digip

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About digip

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    -we're all just neophytes-

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  1. I didn't know there was a daily limit for new users. I knew they put limits on show many posts before you can edit and post links generally, but I see a lot of that has changed over the years. I'm not a forum admin, so I don't see any of that side of things, but mrprotocol or seb would probably know.
  2. Pi would make a decent Kali box as an attacker, but you're not going to run a bunch of VM's for CTF on them. Builds on a Pi specifically as a victim machine sure, but I don't see them being used as hosts for CTF VM's
  3. What I miss? limit for what now?
  4. Many devices have more than one login, and different admin panels for each. My IP camera had two logins, one for administering and setting passwords, and the other for viewing and forwarding to FTP or Email. They both logged in with admin, but you can or on mine, could change the name for the lower priv one to whatever you wanted from the real admin one. The password, and the ports are what were different. I haven't used that camera since I lived in our apartment few years ago, and it's packed away somewhere, but I imagine your's works similarly. I'd try scanning the device for open ports, and trying the admin and other password, on other open ports, see if you get a different web panel login from the desktop, or explore the other login you already use, to see what the admin panel options are and if they show other login creds, like FTP setup that previous owner might have used for their servers to upload images to or the web somewhere. That first line above, might be to control the DVR capabilities over a web page panel or for offloading video to another server, or a DVR device's creds to record directly from the camera's stream.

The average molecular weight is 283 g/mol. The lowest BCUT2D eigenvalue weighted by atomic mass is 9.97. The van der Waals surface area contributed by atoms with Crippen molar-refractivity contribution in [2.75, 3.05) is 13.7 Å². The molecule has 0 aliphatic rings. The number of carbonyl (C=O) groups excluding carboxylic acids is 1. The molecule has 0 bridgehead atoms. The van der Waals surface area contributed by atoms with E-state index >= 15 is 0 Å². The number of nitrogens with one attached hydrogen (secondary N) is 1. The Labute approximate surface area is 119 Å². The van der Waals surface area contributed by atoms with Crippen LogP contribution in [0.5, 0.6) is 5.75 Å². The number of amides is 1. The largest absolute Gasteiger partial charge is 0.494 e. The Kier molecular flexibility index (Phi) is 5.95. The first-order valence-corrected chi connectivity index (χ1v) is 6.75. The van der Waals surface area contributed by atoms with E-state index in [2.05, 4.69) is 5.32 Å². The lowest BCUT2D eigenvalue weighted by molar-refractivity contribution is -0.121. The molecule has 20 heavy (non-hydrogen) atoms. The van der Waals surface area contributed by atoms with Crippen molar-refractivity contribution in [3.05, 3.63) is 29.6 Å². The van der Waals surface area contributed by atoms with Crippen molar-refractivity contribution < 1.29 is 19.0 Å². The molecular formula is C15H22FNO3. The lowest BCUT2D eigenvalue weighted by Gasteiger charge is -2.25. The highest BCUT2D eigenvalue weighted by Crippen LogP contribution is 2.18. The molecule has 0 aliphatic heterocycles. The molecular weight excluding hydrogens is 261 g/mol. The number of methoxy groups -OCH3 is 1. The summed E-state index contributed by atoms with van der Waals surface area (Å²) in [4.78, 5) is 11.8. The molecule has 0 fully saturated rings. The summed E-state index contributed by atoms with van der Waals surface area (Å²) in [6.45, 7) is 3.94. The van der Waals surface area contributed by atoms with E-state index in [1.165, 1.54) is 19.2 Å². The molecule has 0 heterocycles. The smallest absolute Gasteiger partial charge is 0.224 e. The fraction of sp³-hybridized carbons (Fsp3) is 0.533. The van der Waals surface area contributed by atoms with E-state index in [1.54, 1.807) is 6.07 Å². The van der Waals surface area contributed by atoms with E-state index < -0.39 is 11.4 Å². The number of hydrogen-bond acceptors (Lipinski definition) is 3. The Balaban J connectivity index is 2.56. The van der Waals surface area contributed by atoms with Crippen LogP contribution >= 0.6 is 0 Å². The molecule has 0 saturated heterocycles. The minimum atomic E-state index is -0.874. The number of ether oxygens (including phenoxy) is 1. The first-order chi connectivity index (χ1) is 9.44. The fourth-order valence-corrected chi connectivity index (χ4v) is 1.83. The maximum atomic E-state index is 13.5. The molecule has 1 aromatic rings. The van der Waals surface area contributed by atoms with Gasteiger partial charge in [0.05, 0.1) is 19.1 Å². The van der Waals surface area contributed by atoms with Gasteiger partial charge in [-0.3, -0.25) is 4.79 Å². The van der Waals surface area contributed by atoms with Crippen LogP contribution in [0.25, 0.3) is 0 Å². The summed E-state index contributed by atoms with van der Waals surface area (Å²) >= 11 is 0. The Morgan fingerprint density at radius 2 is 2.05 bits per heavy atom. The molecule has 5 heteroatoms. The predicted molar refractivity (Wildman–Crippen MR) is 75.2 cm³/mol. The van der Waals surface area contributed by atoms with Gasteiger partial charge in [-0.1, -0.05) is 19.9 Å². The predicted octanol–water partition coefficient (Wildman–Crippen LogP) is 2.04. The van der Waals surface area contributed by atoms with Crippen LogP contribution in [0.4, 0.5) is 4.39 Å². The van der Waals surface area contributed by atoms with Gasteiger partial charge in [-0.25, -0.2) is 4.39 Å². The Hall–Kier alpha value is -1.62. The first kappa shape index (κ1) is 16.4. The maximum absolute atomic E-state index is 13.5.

5. QEMU is fine, if you can run it on the school machine, you should be able to make a new VM and install Kali via QEMU, but ideally, the VMware would be my first choice, even over VBox. Vmware player only lets you run one machine at a time though, vs something like Vmware Workstation, where you can run multiples at the same time. Workstation is what I use at home so I can run multiple VM's at the same time when I practice in my own lab. You could always try booting off a live disc of Kali and attack other lab machines over the network, which give you more of a real world feel for using it though. Hooking up a monitor to something like a laptop with a broken screen, you should see the bios on the external screen, just hit the keyboard shortcut for the second monitor or projector(if connected via VGA) which should do the same thing. Kali in a VM will be fine on a 4gb machine, so long as you aren't running lots of multiple VM's together. a CTF VM along with Kali running at the same time, should be fine, but I'd use the student laptop from school while live booted into Kali, and then on the spare machine, setup some VM's with CTFs to attack from vulnhub or such. The Kali tablet, I'd say save your money till you learn to use Kali. Also, you need specific tablet hardware that supports it, using Kali NetHunter on them. You could go your own route and build kali to run on any supported tablet based hardware, but with Kali NetHunter, you at least get images built for specifically tested hardware on those Android based devices. Don't just buy a tablet without knowing what is supported first.
  6. Off topic, just wondering if your first name is Quinn? Just curious, as that is my oldest daughters name, and also one of her nicknames is Quinnifer.
  7. The Breakthrough series documents various things, with that episode specifically about information security stuff and the people they had on.